Saturday, May 26, 2018
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Count on the Nighthawks to deliver the blues

Let's hear it for good home cooking, reliable customer service, and an emphasis on old-fashioned, high-quality blues rock. Let's hear it for The Nighthawks.

The veteran band has been around for 36 years, launching the career of guitar slinger Jimmy Thackery and providing a base for guitarists like Warren Haynes and Bob Margolis. They serve it up with all the important bases covered: energy, edge, attitude, and chops.

With Mark Wenner leading the way on vocals and harmonica, the Washington band's 22nd album is a solid effort that delivers the goods in a no-frills package of party-worthy jams.

A couple of Bob Dylan covers - "She Belongs to Me" and "Most Likely You Go Your Way and I'll Go Mine" - are revved up and turned into greasy guitar/harmonica workouts. The band throws in a Tom Waits cover, a little Ike Turner, and a tune from soul great Dan Penn.

The result is the musical equivalent of sitting down in a favorite diner and being served up a heaping plate of comfort food delivered by a waitress who never lets your coffee cup get empty.

In short, reliable and satisfying.


So you're relaxing with this new "Sagarmatha" disc - the title being the Nepalese word for Mount Everest, for what that's worth. And it's good. Really. The opening track, "As The Little Things Go," starts off cool, rather ambient in a guitar-driven way, with a relaxed but distinct rhythm.

But then, not quite five minutes in, it's like, whoa, dude, is this Metallica? The drums are pushing out the speaker cones, the guitar sound is slashing and burning, fuzzy and loud. What's going on?

Hard to say. Except that the Appleseed Cast pulls the same trick on the following track, "A Bright Light," and at other points on the disc. It's not gratuitous by any means, though. Rather, it marks a band that isn't afraid to experiment with sonic impacts, with moods, with its overall sound.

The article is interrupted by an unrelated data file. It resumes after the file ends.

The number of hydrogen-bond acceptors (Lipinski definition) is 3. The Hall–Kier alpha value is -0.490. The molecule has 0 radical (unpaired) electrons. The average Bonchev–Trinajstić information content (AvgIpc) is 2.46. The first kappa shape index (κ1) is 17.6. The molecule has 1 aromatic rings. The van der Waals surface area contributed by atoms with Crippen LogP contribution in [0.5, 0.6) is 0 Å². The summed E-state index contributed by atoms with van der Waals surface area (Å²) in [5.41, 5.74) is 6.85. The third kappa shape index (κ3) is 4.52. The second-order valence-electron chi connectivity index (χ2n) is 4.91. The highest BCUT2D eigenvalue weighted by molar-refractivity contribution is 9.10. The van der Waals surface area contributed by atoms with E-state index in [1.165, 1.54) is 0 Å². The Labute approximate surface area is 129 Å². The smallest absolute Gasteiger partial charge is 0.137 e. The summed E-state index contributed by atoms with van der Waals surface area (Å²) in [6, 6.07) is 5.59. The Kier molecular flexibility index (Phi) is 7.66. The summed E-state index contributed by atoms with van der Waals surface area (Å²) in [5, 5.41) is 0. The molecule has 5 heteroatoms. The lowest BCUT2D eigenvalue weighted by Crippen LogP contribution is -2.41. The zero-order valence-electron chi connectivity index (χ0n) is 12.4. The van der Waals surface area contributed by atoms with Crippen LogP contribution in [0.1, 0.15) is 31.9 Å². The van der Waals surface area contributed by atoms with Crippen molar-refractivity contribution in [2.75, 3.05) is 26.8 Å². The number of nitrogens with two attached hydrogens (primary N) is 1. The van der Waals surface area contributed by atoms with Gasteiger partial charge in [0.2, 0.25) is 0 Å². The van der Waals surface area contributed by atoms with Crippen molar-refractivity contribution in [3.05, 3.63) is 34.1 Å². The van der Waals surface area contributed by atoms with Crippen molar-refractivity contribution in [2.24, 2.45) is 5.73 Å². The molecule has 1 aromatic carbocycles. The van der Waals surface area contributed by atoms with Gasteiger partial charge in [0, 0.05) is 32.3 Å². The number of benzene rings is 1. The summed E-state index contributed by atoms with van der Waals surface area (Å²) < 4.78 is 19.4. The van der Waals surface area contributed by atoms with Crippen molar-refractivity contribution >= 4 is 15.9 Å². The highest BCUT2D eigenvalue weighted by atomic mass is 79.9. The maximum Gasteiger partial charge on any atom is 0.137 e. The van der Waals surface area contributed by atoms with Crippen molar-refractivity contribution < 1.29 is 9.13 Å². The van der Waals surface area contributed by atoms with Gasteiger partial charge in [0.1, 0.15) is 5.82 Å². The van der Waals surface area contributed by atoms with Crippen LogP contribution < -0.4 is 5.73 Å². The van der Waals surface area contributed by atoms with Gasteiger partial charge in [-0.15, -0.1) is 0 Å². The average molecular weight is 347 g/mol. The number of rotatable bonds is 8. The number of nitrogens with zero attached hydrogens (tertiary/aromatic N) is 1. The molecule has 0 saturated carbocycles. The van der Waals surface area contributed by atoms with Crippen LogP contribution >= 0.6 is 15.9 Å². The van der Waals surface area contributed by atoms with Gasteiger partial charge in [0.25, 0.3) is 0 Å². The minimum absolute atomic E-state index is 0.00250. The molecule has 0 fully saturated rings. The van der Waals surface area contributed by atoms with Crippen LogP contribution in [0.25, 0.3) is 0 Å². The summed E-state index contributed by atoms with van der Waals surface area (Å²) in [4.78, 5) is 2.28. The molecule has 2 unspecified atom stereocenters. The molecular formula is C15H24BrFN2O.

And that can make this hard to categorize. There are elements of prog rock (the good sort), hard rock, metal - even an acoustic track - and a mix of instrumentals and vocal tracks. The songs have great dynamics for the most part, without forgetting the need for melody, and often serious power.

So best not to try to typecast the Cast, but to kick back and enjoy its inventiveness, its individuality, its willingness to take some chances. Because "Sagarmatha" is one of those fortuitous musical surprises that come along every so often - a CD that is powerful, memorable, and demands you pay attention, from a band surely unfamiliar to many listeners.


Loping beats and intricate, almost hypnotic, melodies make this melange of fusion, jazz, and world music a treat for ears tired of the ordinary. Over 11 tracks and more than 75 minutes, an Americanized version of South Asian music styles is riveting - you never know what's going to happen next, but you don't want to miss it.

The high-energy grooves roll in and out of assorted funky sounds, then settle in for some sort of almost-familiar melody before they head off again to who knows where. A collection of Indian instruments, including tabla, sitar, and kanjira weave magic around Haque's remarkable acoustic and electric work.

For listeners unfamiliar with the distinct and sometimes heavily percussive sounds of world music, this stuff can easily be satisfying as jazz by itself. It's the unfamiliar infusion of the different instruments that give it such an unusual feel. It's due in stores this week and is certainly worth a taste.


Much of this album, especially the first half, consists of what can be described as sophisticated bubble-gum pop - something like singer Jordyn Taylor's "Accessory," a fun and snappy, head-twirling opening song that exudes a hefty dose of youthful attitude and exuberance.

But alas, a few ditzy moments occur. Like Greg Laswell slowing down the tempo with a melancholy version of Cyndi Lauper's anthem for free-spirited females, "Girls Just Want to Have Fun," which renders the song almost unrecognizable and just doesn't work. Macy Gray's too mellow and - get this - famed composer James Newton Howard ends the disc with something called "Shopaholic Suite."

Nothing too deep, of course. The disc seems caught between get-up-and-go pop and an attempt to reach for something else.


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